Talk to enough people who’ve been through contentious divorces and, at some point, you’ll probably hear about how the person’s “no-good, low-down, miserable excuse for a spouse” lied on the stand, got away with it, and got the “better end” of the divorce outcome. Oftentimes, these complaints are just the verbal expressions of generalized frustration about having been through the painful process of divorce. However, a question remains: what happens if you discover documented proof that seems to indicate that your spouse did lie during his/her trial testimony, but you only came into possession of that proof after the final judgment? Fortunately, even after your divorce is finalized, you still have options. An experienced South Florida family law attorney can help you choose the best approach based on your specific situation.
A recent Orlando-area divorce case involving a medical sales professional and a stay-at-home mom was an example of an action where alleged falsehoods played a role.
One of the most heavily litigated issues in the case was the amount of the husband’s income. The wife, in seeking to establish the husband’s income, presented evidence related to five physician clients. The husband, however, countered that two of those doctors were not his clients. Regarding one of those two doctors, Dr. G., the husband stated that he never did any business with that physician, never tried to do any business with Dr. G. and, as a result, never received any income from Dr. G.
Four months after the trial court entered the final judgment, the wife allegedly discovered a paper trail that purportedly demonstrated a string of business-related payments from Dr. G. to the husband, half of which were made before the husband’s testimony in the divorce trial.
How to Get the Courts to Re-Examine Your Case
So, what can you do if you have newly discovered evidence that shows that your spouse lied in your divorce trial? There are several ways you can go forward, but almost any of them must begin with the trial court. The wife made motions with the trial court, but none were granted.
This step, even when initially unsuccessful, is critical. If you need to appeal to a higher court, that court is going to look at your arguments and ask whether you tried to make them before the trial judge. If you didn’t, there’s a fairly high chance that that failure will doom your appeals court case.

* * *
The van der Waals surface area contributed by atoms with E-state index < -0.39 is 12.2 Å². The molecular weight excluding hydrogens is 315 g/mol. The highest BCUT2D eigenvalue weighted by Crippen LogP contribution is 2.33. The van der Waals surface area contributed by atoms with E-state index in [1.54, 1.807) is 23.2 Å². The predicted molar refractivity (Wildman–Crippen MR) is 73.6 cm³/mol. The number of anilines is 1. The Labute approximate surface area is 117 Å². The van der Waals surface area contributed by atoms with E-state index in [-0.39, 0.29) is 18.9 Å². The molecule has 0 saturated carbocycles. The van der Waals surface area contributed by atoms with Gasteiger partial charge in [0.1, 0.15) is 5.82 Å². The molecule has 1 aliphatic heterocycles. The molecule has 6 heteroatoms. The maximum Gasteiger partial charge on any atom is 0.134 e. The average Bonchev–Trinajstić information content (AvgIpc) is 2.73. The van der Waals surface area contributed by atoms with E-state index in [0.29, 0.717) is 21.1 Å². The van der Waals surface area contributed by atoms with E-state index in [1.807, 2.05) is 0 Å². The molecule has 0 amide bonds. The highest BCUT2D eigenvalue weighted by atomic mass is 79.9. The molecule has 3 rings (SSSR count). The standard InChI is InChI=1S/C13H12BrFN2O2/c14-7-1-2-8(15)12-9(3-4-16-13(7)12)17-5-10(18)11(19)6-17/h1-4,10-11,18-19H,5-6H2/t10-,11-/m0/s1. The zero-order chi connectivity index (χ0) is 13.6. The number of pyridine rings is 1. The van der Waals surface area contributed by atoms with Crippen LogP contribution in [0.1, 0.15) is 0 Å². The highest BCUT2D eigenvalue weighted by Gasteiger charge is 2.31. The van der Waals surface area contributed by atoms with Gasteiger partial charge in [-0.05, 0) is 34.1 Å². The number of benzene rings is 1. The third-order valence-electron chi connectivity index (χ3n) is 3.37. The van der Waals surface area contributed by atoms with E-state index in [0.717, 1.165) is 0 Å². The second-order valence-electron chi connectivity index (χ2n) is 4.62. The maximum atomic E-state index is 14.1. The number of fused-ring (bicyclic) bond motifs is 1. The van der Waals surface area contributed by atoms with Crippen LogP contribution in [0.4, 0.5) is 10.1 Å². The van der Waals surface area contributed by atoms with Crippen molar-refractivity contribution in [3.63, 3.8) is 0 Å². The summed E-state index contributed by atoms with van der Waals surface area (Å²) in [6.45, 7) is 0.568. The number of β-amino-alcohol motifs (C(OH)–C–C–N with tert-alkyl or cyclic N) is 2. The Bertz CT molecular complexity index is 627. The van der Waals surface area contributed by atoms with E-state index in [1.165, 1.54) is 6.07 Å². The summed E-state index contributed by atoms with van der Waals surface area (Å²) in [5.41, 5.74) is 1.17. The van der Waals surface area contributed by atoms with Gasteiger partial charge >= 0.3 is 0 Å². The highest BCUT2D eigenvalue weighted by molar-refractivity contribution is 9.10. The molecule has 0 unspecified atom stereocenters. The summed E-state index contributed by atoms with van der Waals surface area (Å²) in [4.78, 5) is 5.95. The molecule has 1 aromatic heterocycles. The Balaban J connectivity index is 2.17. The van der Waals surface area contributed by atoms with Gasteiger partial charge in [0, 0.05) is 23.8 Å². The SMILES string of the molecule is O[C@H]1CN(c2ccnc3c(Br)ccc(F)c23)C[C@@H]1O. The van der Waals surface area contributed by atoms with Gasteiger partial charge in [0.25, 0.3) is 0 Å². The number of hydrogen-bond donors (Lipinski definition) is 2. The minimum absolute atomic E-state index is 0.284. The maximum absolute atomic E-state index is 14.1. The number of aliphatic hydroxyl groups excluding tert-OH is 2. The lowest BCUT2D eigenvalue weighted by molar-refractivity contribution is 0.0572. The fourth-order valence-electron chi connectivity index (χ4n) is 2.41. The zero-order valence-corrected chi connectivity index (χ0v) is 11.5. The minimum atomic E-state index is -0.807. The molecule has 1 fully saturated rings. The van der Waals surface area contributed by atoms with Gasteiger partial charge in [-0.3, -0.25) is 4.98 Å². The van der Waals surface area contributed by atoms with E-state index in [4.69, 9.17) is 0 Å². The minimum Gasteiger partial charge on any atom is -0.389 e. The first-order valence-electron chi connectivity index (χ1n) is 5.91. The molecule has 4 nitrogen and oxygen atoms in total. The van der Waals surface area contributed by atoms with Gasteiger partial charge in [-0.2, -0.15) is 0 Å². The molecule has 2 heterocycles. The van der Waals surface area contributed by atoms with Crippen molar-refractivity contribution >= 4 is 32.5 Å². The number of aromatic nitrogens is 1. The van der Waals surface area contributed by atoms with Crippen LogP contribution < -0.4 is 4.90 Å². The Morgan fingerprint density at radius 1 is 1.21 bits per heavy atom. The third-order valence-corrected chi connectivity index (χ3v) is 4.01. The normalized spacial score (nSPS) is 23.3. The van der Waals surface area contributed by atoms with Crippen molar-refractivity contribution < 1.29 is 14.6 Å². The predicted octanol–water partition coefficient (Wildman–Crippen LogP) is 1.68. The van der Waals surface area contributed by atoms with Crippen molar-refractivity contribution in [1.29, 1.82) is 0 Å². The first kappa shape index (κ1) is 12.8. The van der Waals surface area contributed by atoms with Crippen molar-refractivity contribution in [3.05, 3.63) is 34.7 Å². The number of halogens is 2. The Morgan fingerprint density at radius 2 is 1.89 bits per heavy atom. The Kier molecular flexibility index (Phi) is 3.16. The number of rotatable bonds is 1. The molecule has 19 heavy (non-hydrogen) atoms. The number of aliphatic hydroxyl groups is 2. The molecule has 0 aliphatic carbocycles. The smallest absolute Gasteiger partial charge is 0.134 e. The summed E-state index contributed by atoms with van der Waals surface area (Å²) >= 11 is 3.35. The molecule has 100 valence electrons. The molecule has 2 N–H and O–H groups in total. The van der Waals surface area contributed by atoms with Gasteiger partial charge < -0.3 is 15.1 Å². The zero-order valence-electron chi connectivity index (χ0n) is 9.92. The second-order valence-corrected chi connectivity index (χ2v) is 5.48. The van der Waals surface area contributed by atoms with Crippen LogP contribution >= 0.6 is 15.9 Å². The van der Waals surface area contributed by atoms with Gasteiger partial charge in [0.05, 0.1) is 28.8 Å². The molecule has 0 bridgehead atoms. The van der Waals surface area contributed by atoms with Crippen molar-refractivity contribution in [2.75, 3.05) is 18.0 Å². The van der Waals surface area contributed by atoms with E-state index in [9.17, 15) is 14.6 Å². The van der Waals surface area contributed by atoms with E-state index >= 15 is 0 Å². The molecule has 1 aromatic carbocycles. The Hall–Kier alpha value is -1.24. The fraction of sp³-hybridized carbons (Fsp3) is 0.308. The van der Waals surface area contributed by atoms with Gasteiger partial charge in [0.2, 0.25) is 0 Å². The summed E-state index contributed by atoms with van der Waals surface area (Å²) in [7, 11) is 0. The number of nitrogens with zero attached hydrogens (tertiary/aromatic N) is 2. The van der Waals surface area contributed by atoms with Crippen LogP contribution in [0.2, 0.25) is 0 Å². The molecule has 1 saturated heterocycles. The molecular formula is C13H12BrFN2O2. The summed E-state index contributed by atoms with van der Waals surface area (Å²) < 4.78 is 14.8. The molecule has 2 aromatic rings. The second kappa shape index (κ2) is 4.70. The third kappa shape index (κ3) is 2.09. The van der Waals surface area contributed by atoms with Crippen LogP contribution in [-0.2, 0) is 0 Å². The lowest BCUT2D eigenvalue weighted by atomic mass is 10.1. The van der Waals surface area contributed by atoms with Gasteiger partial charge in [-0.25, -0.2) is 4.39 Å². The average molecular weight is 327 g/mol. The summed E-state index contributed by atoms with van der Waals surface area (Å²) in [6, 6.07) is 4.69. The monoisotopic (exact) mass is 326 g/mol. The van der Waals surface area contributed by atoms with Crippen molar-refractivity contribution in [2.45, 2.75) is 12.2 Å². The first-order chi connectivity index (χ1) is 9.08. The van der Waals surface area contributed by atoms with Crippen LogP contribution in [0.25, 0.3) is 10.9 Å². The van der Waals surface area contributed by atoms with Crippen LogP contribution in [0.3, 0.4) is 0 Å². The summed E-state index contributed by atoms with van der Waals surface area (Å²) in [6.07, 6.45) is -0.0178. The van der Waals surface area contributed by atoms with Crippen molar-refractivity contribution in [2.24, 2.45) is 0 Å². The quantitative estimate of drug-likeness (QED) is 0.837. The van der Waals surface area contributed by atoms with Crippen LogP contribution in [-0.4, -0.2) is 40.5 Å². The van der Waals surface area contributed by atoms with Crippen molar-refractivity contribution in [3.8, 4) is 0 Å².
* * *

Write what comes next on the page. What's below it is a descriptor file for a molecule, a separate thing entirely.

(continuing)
When confronted with a spouse who lied on the stand, you need to know not only where to start but how to start. This wife made her case under two family court procedural rules, one of which was Rule 12.530(a). (Rule 12.530 is the rule that covers new hearings and new trials.)
In a request for a new hearing or a new trial under Rule 12.530, the court will consider four things. Those four factors are: (1) how quickly you made your motion, (2) the kind of proof you seek to present, (3) the “effect of the evidence’s admission” and (4) the reasonableness of your justification in support of reopening the case. In this case, the wife’s legal team advanced her motion less than three weeks after discovering Dr. G.’s alleged payments to the husband. The evidence she desired to present was proof tending to indicate that the husband had testified falsely. If the wife proved her point, then the evidence could have the effect of altering the calculation of the husband’s income which would, in turn, affect the issues of alimony and equitable distribution. This covered each of the first three factors.
All of these things, according to the court, in addition to the reasonableness factor, skewed in favor of the wife, meaning that she was entitled to the new hearing she sought.
So, as this case shows, the difference between success and failure can come down to knowing what to do, how to do it, and when to do it. To make sure you are prepared to take on whatever comes your way – even if that “whatever” is fraud by the other side – you need skilled legal representation. Count on the knowledgeable South Florida family law attorneys at Sandy T. Fox, P.A. to be that sort of effective advocate for you. Contact our attorneys online or by calling (800) 596-0579 to schedule your confidential consultation today.